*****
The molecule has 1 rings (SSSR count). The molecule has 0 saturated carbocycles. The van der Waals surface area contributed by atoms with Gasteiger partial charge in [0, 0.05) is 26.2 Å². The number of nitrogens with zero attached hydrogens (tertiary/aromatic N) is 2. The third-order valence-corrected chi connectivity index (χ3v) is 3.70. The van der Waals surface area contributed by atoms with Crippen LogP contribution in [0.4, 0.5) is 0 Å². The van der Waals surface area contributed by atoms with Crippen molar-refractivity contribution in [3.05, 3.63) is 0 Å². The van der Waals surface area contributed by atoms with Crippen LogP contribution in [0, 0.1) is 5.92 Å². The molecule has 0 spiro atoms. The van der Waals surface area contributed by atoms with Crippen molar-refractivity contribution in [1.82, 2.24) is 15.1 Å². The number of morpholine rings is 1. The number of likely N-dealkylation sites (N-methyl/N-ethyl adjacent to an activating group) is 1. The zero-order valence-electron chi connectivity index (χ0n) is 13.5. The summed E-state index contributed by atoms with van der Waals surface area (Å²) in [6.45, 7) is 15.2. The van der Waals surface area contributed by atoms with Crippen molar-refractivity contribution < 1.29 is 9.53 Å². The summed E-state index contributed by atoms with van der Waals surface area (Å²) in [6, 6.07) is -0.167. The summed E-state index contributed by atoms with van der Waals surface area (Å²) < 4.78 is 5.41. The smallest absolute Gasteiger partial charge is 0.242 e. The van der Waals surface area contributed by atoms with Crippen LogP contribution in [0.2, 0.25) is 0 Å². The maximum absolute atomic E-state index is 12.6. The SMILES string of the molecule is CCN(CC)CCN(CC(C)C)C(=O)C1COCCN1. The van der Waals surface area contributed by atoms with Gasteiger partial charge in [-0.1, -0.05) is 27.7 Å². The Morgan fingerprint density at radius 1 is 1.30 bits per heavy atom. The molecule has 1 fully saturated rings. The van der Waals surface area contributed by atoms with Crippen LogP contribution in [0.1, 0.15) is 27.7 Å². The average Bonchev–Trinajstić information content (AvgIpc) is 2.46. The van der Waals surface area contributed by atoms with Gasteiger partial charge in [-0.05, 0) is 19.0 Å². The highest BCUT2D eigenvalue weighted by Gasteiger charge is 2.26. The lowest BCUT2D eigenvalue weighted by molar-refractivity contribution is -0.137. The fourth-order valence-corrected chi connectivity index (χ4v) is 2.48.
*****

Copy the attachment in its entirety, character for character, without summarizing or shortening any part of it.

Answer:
The molecule has 1 rings (SSSR count). The molecule has 0 saturated carbocycles. The van der Waals surface area contributed by atoms with Gasteiger partial charge in [0, 0.05) is 26.2 Å². The number of nitrogens with zero attached hydrogens (tertiary/aromatic N) is 2. The third-order valence-corrected chi connectivity index (χ3v) is 3.70. The van der Waals surface area contributed by atoms with Crippen LogP contribution in [0.4, 0.5) is 0 Å². The van der Waals surface area contributed by atoms with Crippen molar-refractivity contribution in [3.05, 3.63) is 0 Å². The van der Waals surface area contributed by atoms with Crippen LogP contribution in [0, 0.1) is 5.92 Å². The molecule has 0 spiro atoms. The van der Waals surface area contributed by atoms with Crippen molar-refractivity contribution in [1.82, 2.24) is 15.1 Å². The number of morpholine rings is 1. The number of likely N-dealkylation sites (N-methyl/N-ethyl adjacent to an activating group) is 1. The zero-order valence-electron chi connectivity index (χ0n) is 13.5. The summed E-state index contributed by atoms with van der Waals surface area (Å²) in [6.45, 7) is 15.2. The van der Waals surface area contributed by atoms with Crippen molar-refractivity contribution < 1.29 is 9.53 Å². The summed E-state index contributed by atoms with van der Waals surface area (Å²) in [6, 6.07) is -0.167. The summed E-state index contributed by atoms with van der Waals surface area (Å²) < 4.78 is 5.41. The smallest absolute Gasteiger partial charge is 0.242 e. The van der Waals surface area contributed by atoms with Crippen LogP contribution in [0.2, 0.25) is 0 Å². The maximum absolute atomic E-state index is 12.6. The SMILES string of the molecule is CCN(CC)CCN(CC(C)C)C(=O)C1COCCN1. The van der Waals surface area contributed by atoms with Gasteiger partial charge in [-0.1, -0.05) is 27.7 Å². The Morgan fingerprint density at radius 1 is 1.30 bits per heavy atom. The molecule has 1 fully saturated rings. The van der Waals surface area contributed by atoms with Crippen LogP contribution in [0.1, 0.15) is 27.7 Å². The average Bonchev–Trinajstić information content (AvgIpc) is 2.46. The van der Waals surface area contributed by atoms with Gasteiger partial charge in [-0.05, 0) is 19.0 Å². The highest BCUT2D eigenvalue weighted by Gasteiger charge is 2.26. The lowest BCUT2D eigenvalue weighted by molar-refractivity contribution is -0.137. The fourth-order valence-corrected chi connectivity index (χ4v) is 2.48.